Most people with essential thrombocythemia are asymptomatic, but some develop thrombosis or hemorrhage because of increased numbers of dysfunctional platelets. This may cause tingling in the hands and feet, headaches, weakness, dizziness, nosebleeds, and easy bruising.

  • Tests

    Laboratory Tests

    Complete blood count (CBC) and differential
    CBCs and differentials are the most frequently ordered tests used to help diagnose and monitor MPDs. Often ordered as part of a yearly physical exam, they are routine tests that count the number and relative proportion of each of the different types of cells in your blood stream. They give your doctor information about the size, shape, and relative maturity of the blood cells present in your blood at that moment.

    CBCs and differentials can be used to detect WBC, RBC, and platelet increases, decreases, and abnormalities. They can help determine their severity, diagnose their cause, monitor the course of a disease, and monitor the response to treatment.

    With polycythemia vera, increased RBCs, platelets, and sometimes WBCs, may be seen. With myelofibrosis, immature granulocytes and misshapen immature teardrop-shaped red blood cells are often seen, and WBC and RBC numbers are often decreased. With thrombocythemia, greatly increased numbers of platelets are seen along with abnormally large platelets, platelet clumps, and fragments of megakaryocytes.

    Irregularities in cell counts may be due to MPDs, but they may also be due to a variety of other temporary or chronic conditions. Other testing is usually done to confirm or rule out the diagnosis of an MPD.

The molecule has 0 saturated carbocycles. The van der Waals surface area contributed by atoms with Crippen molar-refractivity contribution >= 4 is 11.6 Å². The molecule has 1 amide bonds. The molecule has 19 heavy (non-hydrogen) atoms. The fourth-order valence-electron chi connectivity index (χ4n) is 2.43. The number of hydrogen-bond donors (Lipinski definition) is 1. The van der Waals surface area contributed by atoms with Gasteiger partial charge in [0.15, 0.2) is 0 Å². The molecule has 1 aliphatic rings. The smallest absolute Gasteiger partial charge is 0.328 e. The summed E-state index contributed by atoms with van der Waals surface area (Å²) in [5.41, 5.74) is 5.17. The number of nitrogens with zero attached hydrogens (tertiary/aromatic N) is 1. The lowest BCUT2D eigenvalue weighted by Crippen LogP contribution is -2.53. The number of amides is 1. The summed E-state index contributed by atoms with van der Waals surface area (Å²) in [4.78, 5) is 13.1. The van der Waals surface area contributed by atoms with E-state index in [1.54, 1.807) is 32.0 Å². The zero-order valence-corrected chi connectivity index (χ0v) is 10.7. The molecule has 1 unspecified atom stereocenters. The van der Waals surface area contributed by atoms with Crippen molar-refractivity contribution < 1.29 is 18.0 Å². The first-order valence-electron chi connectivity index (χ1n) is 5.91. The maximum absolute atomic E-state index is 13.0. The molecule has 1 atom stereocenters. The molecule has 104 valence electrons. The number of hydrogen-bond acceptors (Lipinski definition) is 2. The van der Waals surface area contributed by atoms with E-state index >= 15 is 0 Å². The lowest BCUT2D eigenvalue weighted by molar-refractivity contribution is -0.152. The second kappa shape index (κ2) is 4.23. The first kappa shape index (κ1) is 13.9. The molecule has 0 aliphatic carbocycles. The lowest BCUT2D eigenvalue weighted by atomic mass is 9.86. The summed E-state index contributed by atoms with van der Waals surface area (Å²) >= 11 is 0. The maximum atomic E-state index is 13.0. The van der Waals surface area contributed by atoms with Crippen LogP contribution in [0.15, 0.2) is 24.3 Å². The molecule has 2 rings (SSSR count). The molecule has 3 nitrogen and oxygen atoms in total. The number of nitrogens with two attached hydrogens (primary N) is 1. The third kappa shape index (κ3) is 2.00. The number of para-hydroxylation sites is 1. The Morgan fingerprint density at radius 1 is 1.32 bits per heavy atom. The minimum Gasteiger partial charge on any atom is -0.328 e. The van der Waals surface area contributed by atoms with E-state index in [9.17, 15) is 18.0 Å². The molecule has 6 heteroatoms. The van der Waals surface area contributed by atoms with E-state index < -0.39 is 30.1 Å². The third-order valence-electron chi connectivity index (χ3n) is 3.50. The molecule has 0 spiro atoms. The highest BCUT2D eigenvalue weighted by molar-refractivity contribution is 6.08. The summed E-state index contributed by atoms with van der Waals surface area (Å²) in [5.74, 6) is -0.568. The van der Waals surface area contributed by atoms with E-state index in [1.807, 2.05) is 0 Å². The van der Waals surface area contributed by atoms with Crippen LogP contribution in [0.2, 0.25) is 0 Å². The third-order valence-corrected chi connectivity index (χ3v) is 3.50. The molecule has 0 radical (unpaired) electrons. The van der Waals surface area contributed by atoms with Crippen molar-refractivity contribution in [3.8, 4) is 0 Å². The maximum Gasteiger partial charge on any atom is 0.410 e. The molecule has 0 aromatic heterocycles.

Bone marrow aspiration/biopsy
    If a doctor suspects a bone marrow disorder, he may order a bone marrow aspiration or biopsy to collect a small sample of marrow. When a specialist (a pathologist, oncologist, or hematologist) examines the bone and fluid from the bone marrow sample under the microscope, he can see the number, size, and shape of precursor cells (blasts), red and white blood cells, and megakaryocytes (platelet precursors). He can determine the proportions of mature and immature cells, see any overgrowth of fibrous tissue, and detect any cancer cells from cancers that may have spread to the marrow. Most bone marrow disorders can be diagnosed during this examination.

    For more detail on this test, see Bone Marrow Aspiration and Biopsy.

    Other testing that is sometimes done includes:

    ABGs (Arterial blood gases) - This test measures the amount of gases in your arterial blood and may be done when polycythemia vera is suspected. Low levels of oxygen are associated with secondary polycythemia.